U.S. Navy Conducts Two South China Sea FONOPS in Two Days
On Wednesday, the cruiser USS Bunker Hill conducted the U.S. Navy's second freedom of navigation operation (FONOP) in the South China Sea in as many days, U.S. 7th Fleet reported. The vessel sailed past an unspecified feature in the Spratly Islands.
Multiple states have overlapping claims in the Spratly chain, and China has occupied and militarized several land features in the archipelago. China, Taiwan and Vietnam claim to impose restrictions on vessel traffic within these waters, despite the UNCLOS requirement for states to provide unimpeded access for innocent passage through territorial seas. "By engaging in innocent passage without giving prior notification to or asking permission from any of the claimants, the United States challenged the unlawful restrictions imposed by China, Taiwan, and Vietnam. The United States demonstrated that innocent passage may not be subject to such restrictions," 7th Fleet said in a statement.
The right of innocent passage protects ships passing through a nation's territorial seas; on the high seas, which are beyond national regulation, this protection not required. Analysts have previously cautioned that conducting an "innocent passage" voyage through Chinese-claimed waters would implicitly validate Chinese sovereignty by implying that the area is subject to national jurisdiction.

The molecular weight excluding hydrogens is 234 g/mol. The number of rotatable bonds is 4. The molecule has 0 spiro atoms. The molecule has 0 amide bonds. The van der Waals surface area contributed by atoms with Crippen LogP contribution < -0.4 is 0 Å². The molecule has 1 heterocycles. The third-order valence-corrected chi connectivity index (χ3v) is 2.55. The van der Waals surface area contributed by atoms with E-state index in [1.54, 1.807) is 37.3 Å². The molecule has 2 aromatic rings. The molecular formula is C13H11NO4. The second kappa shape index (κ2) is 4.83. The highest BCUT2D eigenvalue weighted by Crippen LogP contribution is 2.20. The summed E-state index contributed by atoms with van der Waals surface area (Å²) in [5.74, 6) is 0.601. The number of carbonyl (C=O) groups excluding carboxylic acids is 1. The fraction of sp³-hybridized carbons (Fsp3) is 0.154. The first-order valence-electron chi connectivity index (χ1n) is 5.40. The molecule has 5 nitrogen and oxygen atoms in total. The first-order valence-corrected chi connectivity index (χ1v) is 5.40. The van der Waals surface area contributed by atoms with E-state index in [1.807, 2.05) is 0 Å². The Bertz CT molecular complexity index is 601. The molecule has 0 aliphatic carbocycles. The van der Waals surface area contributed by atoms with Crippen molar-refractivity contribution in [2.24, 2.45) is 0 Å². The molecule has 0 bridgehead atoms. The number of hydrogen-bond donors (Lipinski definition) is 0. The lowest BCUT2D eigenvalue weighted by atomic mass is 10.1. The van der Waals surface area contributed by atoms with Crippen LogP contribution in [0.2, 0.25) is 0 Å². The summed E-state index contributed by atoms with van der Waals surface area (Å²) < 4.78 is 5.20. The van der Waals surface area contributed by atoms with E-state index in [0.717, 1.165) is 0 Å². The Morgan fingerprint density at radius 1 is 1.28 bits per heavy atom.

The destroyer USS Barry conducted a previous freedom of navigation operation near the Chinese-claimed Paracel Islands on Tuesday. The Chinese People’s Liberation Army’s Southern Command asserted that its forces "identified the [Barry], warned and expelled it."
“These provocative acts by the U.S. side . . . have seriously violated China’s sovereignty and security interests, deliberately increased regional security risks and could easily trigger an unexpected incident,” PLA Southern Command said in a statement issued after USS Barry's operation.
The United States has not ratified UNCLOS, but it acknowledges it as a codification of pre-existing international law. The U.S. Navy conducts freedom of navigation operations in waters around the world in order to reinforce the treaty's protections for merchant shipping.